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The British Museum is probably one of the sights you shouldn’t miss when you’re in London. There’s a reason why it’s the most visited tourist attraction in the UK: it has an amazing collection of artifacts, dating back thousands of years and drawn from all over the world. Plus, it probably doesn’t hurt that the price is right (always free admission).
But with over 6.7 million visitors attending the museum last year, it can get a bit hectic in there. Here are seven ways to get the most out of your visit to the British Museum.
Okay, let’s be realistic here—the British Museum is never going to be the quietest spot in London, but you can visit when it’s a little quieter. Aim to arrive for the 10 AM opening, or come later on a Friday when the museum closes at 5:30 PM. Check out what special temporary exhibitions are on—if it is a really a popular show, the museum gets especially full when they’re in their opening or closing weeks.
And don’t be tempted to save your trip for a rainy day—the museum is at its busiest when it’s bad weather outside. Instead, tackle it on a sunnier day: The sun shining through the glass roof of the Great Court means the museum is at its most handsome, as well as quietest.
You’re first through the door at 10 AM, and your aim is to get to the big sights before everyone else does. First up, the Rosetta Stone, the discovery that provided the breakthrough in understanding Egyptian hieroglyphics—it’s in room 4, the Egyptian Sculpture gallery on the ground floor, which is straight off the Great Court.
Head onwards through the galleries to get to room 18 where the Parthenon Sculptures are displayed. Also known as the Elgin Marbles, these were originally part of the Parthenon in Athens and were removed and taken to Britain in the early 19th century. The debate continues whether these should be kept in the British Museum or returned to Greece. Decide for yourself before heading upstairs to room 70 to get a taste of Rome and the Portland Vase, the cameo glass vase that has inspired generations of makers, poets and scholars.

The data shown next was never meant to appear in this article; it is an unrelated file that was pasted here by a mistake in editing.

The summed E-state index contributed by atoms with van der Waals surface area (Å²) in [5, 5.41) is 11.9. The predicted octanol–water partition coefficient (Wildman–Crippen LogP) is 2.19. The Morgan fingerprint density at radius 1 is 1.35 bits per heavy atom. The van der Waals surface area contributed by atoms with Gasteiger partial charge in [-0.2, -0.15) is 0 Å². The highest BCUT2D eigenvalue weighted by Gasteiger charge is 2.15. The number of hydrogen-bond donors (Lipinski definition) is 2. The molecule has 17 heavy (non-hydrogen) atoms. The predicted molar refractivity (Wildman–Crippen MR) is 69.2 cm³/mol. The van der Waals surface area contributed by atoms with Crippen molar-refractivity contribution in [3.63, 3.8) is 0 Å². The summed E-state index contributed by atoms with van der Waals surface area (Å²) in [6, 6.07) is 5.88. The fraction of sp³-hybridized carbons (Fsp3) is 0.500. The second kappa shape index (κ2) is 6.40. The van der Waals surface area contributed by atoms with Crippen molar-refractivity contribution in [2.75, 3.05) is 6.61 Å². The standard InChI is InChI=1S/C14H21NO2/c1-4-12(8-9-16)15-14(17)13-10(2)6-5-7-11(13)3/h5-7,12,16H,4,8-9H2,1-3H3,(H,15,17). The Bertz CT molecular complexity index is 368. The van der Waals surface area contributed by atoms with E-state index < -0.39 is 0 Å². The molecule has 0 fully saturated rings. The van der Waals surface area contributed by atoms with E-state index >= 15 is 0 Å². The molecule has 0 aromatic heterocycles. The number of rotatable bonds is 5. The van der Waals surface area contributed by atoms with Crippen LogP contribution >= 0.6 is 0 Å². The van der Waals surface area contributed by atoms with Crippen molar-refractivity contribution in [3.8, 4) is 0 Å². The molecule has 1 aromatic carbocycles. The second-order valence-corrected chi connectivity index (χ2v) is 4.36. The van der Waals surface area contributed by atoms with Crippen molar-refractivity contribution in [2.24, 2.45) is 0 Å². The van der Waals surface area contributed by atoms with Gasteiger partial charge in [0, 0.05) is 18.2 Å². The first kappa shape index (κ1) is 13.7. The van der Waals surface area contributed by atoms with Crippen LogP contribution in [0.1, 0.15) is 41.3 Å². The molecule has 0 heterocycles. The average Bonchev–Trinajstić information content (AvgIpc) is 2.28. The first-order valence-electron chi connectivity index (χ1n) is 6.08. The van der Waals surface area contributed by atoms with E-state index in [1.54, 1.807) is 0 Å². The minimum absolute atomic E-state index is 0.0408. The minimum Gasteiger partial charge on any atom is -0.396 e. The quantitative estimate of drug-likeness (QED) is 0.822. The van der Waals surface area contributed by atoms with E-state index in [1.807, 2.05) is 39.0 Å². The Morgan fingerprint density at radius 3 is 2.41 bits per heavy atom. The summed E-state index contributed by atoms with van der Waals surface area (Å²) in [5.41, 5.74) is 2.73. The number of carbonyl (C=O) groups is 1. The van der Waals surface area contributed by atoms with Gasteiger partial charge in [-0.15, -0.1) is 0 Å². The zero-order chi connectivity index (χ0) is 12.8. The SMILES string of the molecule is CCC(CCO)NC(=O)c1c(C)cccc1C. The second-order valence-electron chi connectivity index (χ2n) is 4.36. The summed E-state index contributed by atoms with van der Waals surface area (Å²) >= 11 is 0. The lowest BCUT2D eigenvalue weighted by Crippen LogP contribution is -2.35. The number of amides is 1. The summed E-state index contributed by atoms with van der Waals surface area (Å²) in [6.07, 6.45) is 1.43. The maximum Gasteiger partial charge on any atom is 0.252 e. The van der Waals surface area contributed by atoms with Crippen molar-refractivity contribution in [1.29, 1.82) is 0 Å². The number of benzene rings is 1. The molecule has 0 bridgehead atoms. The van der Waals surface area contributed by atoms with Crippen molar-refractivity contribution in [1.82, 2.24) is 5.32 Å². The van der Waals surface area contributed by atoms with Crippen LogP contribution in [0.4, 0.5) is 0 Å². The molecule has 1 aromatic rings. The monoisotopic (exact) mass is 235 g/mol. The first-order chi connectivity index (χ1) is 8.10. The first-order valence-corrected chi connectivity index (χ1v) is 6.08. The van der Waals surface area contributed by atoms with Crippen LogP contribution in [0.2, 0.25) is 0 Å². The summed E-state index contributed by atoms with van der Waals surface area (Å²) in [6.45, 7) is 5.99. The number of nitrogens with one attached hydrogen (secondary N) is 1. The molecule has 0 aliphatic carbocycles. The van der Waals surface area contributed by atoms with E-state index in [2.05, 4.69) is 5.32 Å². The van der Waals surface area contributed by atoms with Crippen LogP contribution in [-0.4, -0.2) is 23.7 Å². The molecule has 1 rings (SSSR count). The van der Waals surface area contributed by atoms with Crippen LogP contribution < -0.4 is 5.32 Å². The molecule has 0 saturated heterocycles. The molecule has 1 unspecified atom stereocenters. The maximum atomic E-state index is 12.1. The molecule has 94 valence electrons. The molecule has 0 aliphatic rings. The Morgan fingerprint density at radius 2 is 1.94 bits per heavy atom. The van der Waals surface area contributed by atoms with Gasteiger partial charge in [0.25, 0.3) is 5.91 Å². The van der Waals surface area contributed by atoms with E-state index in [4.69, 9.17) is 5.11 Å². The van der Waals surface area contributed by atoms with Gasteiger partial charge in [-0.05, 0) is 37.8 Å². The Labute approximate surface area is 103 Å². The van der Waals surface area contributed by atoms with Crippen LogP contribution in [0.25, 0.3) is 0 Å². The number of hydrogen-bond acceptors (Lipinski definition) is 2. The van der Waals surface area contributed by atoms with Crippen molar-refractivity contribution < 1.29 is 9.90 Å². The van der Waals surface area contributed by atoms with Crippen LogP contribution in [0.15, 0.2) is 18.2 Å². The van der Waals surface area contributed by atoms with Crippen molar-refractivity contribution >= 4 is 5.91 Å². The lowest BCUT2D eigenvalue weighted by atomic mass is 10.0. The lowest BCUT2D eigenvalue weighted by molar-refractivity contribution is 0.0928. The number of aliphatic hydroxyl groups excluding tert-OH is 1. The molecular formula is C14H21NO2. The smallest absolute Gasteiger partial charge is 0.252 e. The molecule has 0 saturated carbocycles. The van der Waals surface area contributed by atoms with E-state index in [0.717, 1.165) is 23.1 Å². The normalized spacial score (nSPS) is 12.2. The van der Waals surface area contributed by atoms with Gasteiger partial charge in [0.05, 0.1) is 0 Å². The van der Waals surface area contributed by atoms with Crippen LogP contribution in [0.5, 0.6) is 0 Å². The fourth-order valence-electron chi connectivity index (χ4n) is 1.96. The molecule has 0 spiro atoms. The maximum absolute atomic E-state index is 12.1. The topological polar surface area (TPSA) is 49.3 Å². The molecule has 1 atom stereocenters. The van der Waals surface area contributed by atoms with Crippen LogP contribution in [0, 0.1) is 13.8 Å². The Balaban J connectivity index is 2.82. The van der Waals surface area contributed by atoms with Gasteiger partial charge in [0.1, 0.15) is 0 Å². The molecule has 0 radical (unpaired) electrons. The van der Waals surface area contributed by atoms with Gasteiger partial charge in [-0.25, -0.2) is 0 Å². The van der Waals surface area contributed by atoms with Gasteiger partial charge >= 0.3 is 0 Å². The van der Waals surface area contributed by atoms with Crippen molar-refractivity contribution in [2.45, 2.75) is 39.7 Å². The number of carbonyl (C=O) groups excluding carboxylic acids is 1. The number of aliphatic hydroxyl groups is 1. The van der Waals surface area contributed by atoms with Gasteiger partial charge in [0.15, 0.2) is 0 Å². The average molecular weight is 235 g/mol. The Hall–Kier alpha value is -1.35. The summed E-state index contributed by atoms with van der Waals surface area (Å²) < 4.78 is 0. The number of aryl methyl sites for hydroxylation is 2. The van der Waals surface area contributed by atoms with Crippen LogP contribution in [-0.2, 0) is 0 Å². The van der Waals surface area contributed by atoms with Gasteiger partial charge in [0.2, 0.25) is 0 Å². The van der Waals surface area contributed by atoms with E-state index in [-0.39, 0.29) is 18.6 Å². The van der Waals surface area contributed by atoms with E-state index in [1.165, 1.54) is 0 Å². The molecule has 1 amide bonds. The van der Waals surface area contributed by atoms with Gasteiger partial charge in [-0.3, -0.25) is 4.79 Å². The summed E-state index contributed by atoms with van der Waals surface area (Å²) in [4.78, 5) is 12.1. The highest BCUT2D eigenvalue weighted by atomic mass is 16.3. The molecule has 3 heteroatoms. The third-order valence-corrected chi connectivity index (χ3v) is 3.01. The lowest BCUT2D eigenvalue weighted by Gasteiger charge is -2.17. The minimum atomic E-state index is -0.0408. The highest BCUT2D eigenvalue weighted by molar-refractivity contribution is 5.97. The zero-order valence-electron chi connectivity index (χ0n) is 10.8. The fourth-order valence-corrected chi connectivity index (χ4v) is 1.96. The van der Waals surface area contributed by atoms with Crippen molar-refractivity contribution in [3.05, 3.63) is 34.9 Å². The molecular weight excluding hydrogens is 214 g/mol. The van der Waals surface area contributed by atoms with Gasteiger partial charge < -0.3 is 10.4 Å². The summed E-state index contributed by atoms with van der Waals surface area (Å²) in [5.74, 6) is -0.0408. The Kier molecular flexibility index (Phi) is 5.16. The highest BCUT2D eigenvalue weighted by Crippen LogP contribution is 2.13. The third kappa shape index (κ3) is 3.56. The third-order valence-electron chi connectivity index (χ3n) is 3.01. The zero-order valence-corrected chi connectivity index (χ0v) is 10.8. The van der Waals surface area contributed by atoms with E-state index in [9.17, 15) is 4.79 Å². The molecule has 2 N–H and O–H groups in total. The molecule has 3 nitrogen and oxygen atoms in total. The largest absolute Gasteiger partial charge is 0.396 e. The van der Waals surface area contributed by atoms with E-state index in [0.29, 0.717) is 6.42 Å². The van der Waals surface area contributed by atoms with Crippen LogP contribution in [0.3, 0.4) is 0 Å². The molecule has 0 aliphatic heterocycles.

If you are feeling brave and you’re still ahead of the crowds, rooms 62-63 displays some of the Ancient Egypt collection, most famously the mummies. Finally, it’s back downstairs to room 24, the “Living and Dying” gallery which includes Hoa Hakananai’a, an imposing Easter Island statue. Then make your way back out to the Great Court and treat yourself to a cup of tea and a slice of cake from the café—you deserve it.
That brief tour only skims the huge amount the British Museum has to offer. There’s a great podcast that uses a hundred of the museum’s objects to tell the history of the world. Listen ahead of your visit to be inspired.
Although entry to the museum and the permanent exhibits is completely free, there are charges for special exhibitions. Save yourself time by booking tickets for these online: You’ll be given a timed ticket so you don’t have to waste time waiting in line once you’re inside the museum.
The British Museum has beautiful and fascinating objects all over the world, so it’s rewarding to spend time in some of the less famous galleries. After the crowds that fill the Egyptian Galleries, the Japanese Galleries offer a more serene atmosphere in which to appreciate the beauty of their objects. And, while the British Museum isn’t as well known for its fine art as other London galleries, the Prints and Drawings galleries always shows wonderful examples by undisputed masters of the medium.
Because entry to the British Museum is free to enter, don’t feel the pressure to do it all in one go. You could spread your visit over a series of mornings, or pop outside to get some fresh air and a change of scenery if the crowds and all the culture are becoming slightly overwhelming. There are plenty of fantastic (and affordable) places nearby to grab some food or a drink.
If you are pressed for time, the British Museum runs a fantastic introductory tour to their collections called ‘Around the World in 90 Minutes’, which takes place on Fridays, Saturdays and Sundays. It does exactly what it says it will, taking in the Rosetta Stone and Parthenon Sculptures, as well as lesser known marvels along the way and taking up just an hour and a half of your valuable time. Tickets cost £12 and you can book in advance through the museum website.
If you are a serious culture vulture and are going to be around in London for longer than a short break, it’s probably worthwhile becoming a museum member. It costs £60 for a year’s membership (£42 if you are under 26 years old). Perks include a dedicated cloakroom, so no waiting to deposit bags or umbrellas, free unlimited entry to all special exhibitions, as well as special evenings and events. Find out more here.
Great Russell St, London WC1B 3DG
Daily 10 AM to 5:30 Pm (8:30 PM on Fridays)
Tube: Tottenham Court Road, Holborn, Russell Square or Goodge Street